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December 7, 2016 | News

New York City’s Burgeoning Biotech Industry

December 7, 2016. New buildings on the East Side of Manhattan are signs of life of the city’s foray into a new economy, its burgeoning biotech industry. NY1’s Erin Billups filed the following report. New York is known for many things. The biotech industry is not one of them. But …

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December 7, 2016. New buildings on the East Side of Manhattan are signs of life of the city’s foray into a new economy, its burgeoning biotech industry. NY1’s Erin Billups filed the following report.

New York is known for many things. The biotech industry is not one of them. But that is changing.

“Six years ago, there was nothing here. Now, we have over 1,500 people at the center working hand in hand with the academic and medical centers,” says John Cunningham, senior vice president of Alexandria Real Estate Equities.

The new Alexandria Life Sciences Center sits between NYU Langone Medical Center and Bellevue Hospital on East 29th Street, visible from the FDR Drive.

It is the result of a project led by Mayor Michael Bloomberg that broke ground in 2007 to grow the biotech industry around one of America’s most robust academic medical corridors.

“The academic and medical centers in New York produce the greatest amount of medical discoveries and scientific discoveries of any centers in the world,” Cunningham says.

Roche and Eli Lilly are some of the big Pharma names among its 25 tenants. The two 17-story buildings also house startups like Kallyope, the brainchild of three top Columbia University scientists. They are developing therapies around the gut-brain connection.

“We’ve been very fortunate to be able to recruit from many of the great institutions around here, but we’ve also been able to recruit from Copenhagen, United Kingdom, San Francisco, Boston because there are a number of people who just, they like our mission, but they also want to be in New York City,” says Dr. Nancy Thornberry, CEO of Kallyope.

The center’s Launch Labs will rent space for just $1,900 a month and provide grants to potential startups.

Tara Biosystems is a fledgling firm just taking flight with its cardiac tissue technology.

“On our floor alone, there’s at least seven small companies growing and trying to get their companies off the ground, and so there’s a great community of collaboration and help,” siys Misti Ushio, CEO of Tara Biosystems.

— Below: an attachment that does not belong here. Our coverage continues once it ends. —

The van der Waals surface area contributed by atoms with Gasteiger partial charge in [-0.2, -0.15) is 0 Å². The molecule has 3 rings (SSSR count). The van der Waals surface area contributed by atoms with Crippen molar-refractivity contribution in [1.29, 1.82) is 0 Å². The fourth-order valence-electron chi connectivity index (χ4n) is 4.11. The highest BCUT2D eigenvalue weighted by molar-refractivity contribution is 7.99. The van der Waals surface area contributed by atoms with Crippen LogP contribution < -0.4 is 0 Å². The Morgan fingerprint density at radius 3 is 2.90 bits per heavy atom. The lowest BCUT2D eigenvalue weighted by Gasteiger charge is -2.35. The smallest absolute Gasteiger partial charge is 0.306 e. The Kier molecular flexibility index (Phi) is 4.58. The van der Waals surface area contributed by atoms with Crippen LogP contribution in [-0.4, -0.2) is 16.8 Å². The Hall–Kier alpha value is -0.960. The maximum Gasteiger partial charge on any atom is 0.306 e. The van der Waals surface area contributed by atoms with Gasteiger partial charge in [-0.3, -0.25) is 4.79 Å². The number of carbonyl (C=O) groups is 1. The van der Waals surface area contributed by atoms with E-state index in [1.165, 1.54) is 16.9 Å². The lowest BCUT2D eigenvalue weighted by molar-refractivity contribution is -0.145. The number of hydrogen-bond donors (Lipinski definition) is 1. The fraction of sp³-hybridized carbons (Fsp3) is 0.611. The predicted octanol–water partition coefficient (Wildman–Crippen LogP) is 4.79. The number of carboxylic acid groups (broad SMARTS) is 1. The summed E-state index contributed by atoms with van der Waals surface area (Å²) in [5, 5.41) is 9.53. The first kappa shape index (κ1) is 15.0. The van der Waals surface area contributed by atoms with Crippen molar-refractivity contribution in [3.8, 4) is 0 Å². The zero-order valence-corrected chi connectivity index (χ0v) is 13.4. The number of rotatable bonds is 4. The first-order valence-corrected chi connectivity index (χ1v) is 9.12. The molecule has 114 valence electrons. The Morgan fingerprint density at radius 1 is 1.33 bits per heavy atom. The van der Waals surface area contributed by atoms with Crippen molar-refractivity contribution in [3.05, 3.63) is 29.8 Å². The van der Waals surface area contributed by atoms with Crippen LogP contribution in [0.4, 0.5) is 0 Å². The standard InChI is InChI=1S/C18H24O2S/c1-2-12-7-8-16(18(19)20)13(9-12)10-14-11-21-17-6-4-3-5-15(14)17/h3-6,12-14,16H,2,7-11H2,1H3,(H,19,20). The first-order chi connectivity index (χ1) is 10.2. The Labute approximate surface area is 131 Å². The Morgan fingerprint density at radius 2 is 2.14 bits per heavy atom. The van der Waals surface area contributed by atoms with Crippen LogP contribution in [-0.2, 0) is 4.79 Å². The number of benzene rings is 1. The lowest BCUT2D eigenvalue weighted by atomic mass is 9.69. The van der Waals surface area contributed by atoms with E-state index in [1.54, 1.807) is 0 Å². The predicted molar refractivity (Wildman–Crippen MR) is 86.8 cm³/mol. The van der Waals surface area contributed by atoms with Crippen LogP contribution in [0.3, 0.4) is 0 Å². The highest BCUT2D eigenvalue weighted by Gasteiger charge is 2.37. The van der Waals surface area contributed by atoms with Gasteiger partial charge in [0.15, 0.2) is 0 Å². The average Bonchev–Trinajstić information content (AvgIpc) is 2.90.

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November 14, 2016 | News

BBC World News Interviews TARA Biosystems Founder

November 14, 2016. Need a new body part? New blood? New bone, new heart? Well in the future you may be able to order one. Scientists and technologists are working towards a bio-engineered future where new tissues and new organs could be made to order. We are looking at the …

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November 14, 2016. Need a new body part? New blood? New bone, new heart? Well in the future you may be able to order one. Scientists and technologists are working towards a bio-engineered future where new tissues and new organs could be made to order.
We are looking at the start of a new science, which could create parts of a person in a petri dish.
This is a quantum step from organ replacement. This is about seeing our bodies differently and being able to replace the mechanisms of our being whenever we need to.
Some years ago I met Ray Kurzwell, one of the world’s most famous futurologists and credited with a number of significant inventions including the flat bed scanner and the first text to voice machine. In an interview I did with him, we were talking about how life spans are getting longer. I asked him whether he ever felt man could live for ever – “indefinitely” he said.
It was quite a claim – made even more surreal by the fact he almost dropped the line nonchantly into conversation. But the technology we are seeing being deceloped in this programme, does take us on the road to indefinite lives.